Alexis Sanchez and Eduardo Vargas are the two forwards, tasked with finding space and and using width to open up the middle by dragging defenders away. Sanchez is a marauding menace to any defence but Chile lack a true central striker as a focus of attacks, which leaves them dominating many games they end up losing.
Chile's game-plan depends on playing on the front foot and preventing their opponents from imposing their style.
Defensively they are less stellar than when going forward and while they often boss the game and dominate the passing and shooting statistics, they can end up falling to a set piece or counter-attacking goal. They lack height in defence and like Brazil, their full-backs' love of raiding leaves exploitable gaps behind them.
Turning the tables by hitting them on the counter is an obvious reposte, and Chile's high-octane style means they have disciplinary problems with more than a few desperate tackles in the heat of battle.
Key player: Alexis Sanchez
The Barcelona star is the focus of Chile's attacks with good reason. He is quick, strong, difficult to mark and with an eye for goal. Half forward, half winger, he will be the first Chilean noted down on opponents' scouting reports.
Still only 25, he has scored 39 goals in 88 games for Barcelona in three seasons following spells with Udinese, Colo-Colo and River Plate. Signed by Pep Guardiola in 2011 after being tipped as one of the world's most promising young players.
His brace at Wembley against England last November confirmed he will be a menace to the best defences in Brazil.
One to watch: Marcelo Diaz
Marcelo Diaz has won a host of admirers for his midfield displays for Basel in the UEFA Champions League. A quick-thinking passer who has been called "the South American Xavi", the 27 year-old is travelling to his first World Cup having broken into the national team in 2011. He links up again with Sampaoli, his former coach at Universidad de Chile.
Coach: Jorge Sampaoli
The Argentine coached Universidad de Chile to three straight league titles and the semi-final of the Copa Libertadores. Sensibly, he has not tinkered with the formula which revived Chile under Marcelo Bielsa and used his all-Argentine back room staff to continue teaching the Bielsa method.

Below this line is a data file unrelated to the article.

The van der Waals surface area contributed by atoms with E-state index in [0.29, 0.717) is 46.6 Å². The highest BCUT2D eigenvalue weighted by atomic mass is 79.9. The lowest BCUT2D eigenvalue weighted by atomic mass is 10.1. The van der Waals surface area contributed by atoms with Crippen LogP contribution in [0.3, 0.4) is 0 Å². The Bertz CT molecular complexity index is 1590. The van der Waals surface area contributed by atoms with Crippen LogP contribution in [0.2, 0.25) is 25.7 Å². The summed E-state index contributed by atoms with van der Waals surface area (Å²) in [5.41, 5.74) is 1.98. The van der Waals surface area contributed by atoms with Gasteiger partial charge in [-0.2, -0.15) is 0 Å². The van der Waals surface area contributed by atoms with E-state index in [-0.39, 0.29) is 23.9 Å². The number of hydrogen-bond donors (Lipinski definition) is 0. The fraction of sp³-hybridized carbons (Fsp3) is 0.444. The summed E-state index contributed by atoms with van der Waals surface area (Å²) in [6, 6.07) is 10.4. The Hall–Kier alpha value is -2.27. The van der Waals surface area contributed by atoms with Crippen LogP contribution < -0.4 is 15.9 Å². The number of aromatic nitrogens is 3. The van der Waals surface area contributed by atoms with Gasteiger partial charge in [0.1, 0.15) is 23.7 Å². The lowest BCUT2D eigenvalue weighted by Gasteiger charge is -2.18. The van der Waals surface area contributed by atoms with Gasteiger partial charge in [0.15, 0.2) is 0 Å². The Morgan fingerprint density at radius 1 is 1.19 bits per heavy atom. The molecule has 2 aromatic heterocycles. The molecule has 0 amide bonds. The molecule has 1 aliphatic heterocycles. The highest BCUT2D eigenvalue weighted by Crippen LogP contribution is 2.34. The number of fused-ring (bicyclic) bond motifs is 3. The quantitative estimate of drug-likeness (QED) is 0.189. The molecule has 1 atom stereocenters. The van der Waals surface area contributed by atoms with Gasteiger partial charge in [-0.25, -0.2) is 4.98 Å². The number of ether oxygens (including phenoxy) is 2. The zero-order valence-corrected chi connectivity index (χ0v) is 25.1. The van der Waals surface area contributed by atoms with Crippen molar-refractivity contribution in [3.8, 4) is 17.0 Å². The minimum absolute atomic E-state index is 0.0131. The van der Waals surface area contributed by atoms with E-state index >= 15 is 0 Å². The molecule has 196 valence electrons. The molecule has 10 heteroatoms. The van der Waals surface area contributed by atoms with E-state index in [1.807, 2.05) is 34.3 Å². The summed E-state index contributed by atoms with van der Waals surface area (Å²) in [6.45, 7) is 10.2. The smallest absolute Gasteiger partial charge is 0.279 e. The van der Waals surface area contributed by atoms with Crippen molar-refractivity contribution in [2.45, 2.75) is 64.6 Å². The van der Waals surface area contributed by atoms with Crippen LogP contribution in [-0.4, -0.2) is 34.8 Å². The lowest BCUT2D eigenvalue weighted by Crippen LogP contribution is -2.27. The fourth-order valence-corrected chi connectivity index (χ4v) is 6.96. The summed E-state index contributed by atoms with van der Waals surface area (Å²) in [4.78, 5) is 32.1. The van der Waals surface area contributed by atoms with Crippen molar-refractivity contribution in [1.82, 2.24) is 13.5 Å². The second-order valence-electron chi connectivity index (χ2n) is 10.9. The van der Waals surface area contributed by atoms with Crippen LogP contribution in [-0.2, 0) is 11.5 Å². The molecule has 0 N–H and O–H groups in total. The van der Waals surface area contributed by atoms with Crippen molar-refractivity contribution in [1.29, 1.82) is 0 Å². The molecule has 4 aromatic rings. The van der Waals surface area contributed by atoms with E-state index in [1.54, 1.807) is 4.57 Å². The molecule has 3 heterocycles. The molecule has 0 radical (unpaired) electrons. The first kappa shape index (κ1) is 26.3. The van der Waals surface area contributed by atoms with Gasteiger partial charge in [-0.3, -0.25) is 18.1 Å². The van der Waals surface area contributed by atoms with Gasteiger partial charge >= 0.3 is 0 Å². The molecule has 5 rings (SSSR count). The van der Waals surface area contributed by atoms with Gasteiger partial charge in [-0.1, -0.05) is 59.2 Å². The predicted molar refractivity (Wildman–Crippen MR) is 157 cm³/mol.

Semi Finals 1962; Second Round 1998, 2010; First Round 1930, 1950, 1966, 1974, 1982.
In any other group, Chile would have been odds-on to make it to the second round, but as another victim of FIFA's demented seeding system, they are only 50-50 to make it out of Group B. That said, their bubbling confidence, the South American conditions and the apparent vulnerability of the Dutch give them hope. It is unlikely they will beat both the Dutch and the Spanish but stranger things have happened.
On paper they should be quarter-final material, but they equally could end up facing Brazil in the next phase, which looks too big a hurdle. Whatever their fate, let us hope we seem some of the positive attacking football which has entertained us on their road to the finals.
2014 World Cup Squad
Goalkeepers: Claudio Bravo (Real Sociedad), Johnny Herrera (Universidad de Chile), Cristopher Toselli (Universidad Catolica)
Defenders: Gary Medel (Cardiff City), Gonzalo Jara (Nottingham Forest), Jose Rojas (Universidad de Chile), Eugenio Mena (Santos), Mauricio Isla (Juventus)
Midfielders: Jorge Valdivia (Palmeiras), Felipe Gutierrez (Twente), Jose Pedro Fuenzalida (Colo Colo), Francisco Silva (Osasuna), Arturo Vidal (Juventus), Charles Aranguiz (Internacional), Marcelo Diaz (Basel), Carlos Carmona (Atalanta), Miiko Albornoz (Malmo)
Strikers: Alexis Sanchez (Barcelona), Esteban Paredes (Colo Colo) Eduardo Vargas (Valencia), Jean Beausejour (Wigan Athletic), Mauricio Pinilla (Cagliari), Fabian Orellana (Celta)